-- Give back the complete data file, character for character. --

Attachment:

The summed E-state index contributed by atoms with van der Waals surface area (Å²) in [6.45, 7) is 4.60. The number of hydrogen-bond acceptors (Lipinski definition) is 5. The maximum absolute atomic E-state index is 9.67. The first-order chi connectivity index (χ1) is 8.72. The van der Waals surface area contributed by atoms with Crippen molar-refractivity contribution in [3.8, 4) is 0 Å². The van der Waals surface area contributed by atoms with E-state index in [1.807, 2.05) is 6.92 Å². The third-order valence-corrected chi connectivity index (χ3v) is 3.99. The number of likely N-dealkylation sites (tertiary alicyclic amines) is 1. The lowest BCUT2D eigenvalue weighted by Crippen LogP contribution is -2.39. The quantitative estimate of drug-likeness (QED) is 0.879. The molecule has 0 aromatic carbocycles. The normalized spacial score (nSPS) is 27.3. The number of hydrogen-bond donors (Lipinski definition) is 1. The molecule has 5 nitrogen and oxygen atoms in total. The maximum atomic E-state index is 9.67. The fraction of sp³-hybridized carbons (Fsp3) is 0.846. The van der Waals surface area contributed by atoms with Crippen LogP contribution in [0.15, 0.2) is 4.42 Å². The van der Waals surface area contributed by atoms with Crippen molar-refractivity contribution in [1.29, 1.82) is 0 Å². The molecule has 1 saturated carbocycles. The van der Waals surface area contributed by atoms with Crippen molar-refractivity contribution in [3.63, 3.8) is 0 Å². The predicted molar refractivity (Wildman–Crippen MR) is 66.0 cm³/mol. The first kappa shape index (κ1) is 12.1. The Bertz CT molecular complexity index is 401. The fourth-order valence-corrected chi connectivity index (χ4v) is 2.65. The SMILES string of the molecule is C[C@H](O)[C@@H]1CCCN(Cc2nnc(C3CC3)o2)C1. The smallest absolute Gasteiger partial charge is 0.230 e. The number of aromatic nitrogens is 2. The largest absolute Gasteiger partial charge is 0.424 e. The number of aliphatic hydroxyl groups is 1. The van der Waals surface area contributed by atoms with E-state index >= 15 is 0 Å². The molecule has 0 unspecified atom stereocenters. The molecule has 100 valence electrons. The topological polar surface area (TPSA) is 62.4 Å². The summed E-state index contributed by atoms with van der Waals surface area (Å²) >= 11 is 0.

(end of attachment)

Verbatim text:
The summed E-state index contributed by atoms with van der Waals surface area (Å²) in [6.45, 7) is 4.60. The number of hydrogen-bond acceptors (Lipinski definition) is 5. The maximum absolute atomic E-state index is 9.67. The first-order chi connectivity index (χ1) is 8.72. The van der Waals surface area contributed by atoms with Crippen molar-refractivity contribution in [3.8, 4) is 0 Å². The van der Waals surface area contributed by atoms with E-state index in [1.807, 2.05) is 6.92 Å². The third-order valence-corrected chi connectivity index (χ3v) is 3.99. The number of likely N-dealkylation sites (tertiary alicyclic amines) is 1. The lowest BCUT2D eigenvalue weighted by Crippen LogP contribution is -2.39. The quantitative estimate of drug-likeness (QED) is 0.879. The molecule has 0 aromatic carbocycles. The normalized spacial score (nSPS) is 27.3. The number of hydrogen-bond donors (Lipinski definition) is 1. The molecule has 5 nitrogen and oxygen atoms in total. The maximum atomic E-state index is 9.67. The fraction of sp³-hybridized carbons (Fsp3) is 0.846. The van der Waals surface area contributed by atoms with Crippen LogP contribution in [0.15, 0.2) is 4.42 Å². The van der Waals surface area contributed by atoms with Crippen molar-refractivity contribution in [1.29, 1.82) is 0 Å². The molecule has 1 saturated carbocycles. The van der Waals surface area contributed by atoms with Crippen molar-refractivity contribution in [3.63, 3.8) is 0 Å². The predicted molar refractivity (Wildman–Crippen MR) is 66.0 cm³/mol. The first kappa shape index (κ1) is 12.1. The Bertz CT molecular complexity index is 401. The fourth-order valence-corrected chi connectivity index (χ4v) is 2.65. The SMILES string of the molecule is C[C@H](O)[C@@H]1CCCN(Cc2nnc(C3CC3)o2)C1. The smallest absolute Gasteiger partial charge is 0.230 e. The number of aromatic nitrogens is 2. The largest absolute Gasteiger partial charge is 0.424 e. The number of aliphatic hydroxyl groups is 1. The van der Waals surface area contributed by atoms with E-state index >= 15 is 0 Å². The molecule has 0 unspecified atom stereocenters. The molecule has 100 valence electrons. The topological polar surface area (TPSA) is 62.4 Å². The summed E-state index contributed by atoms with van der Waals surface area (Å²) >= 11 is 0.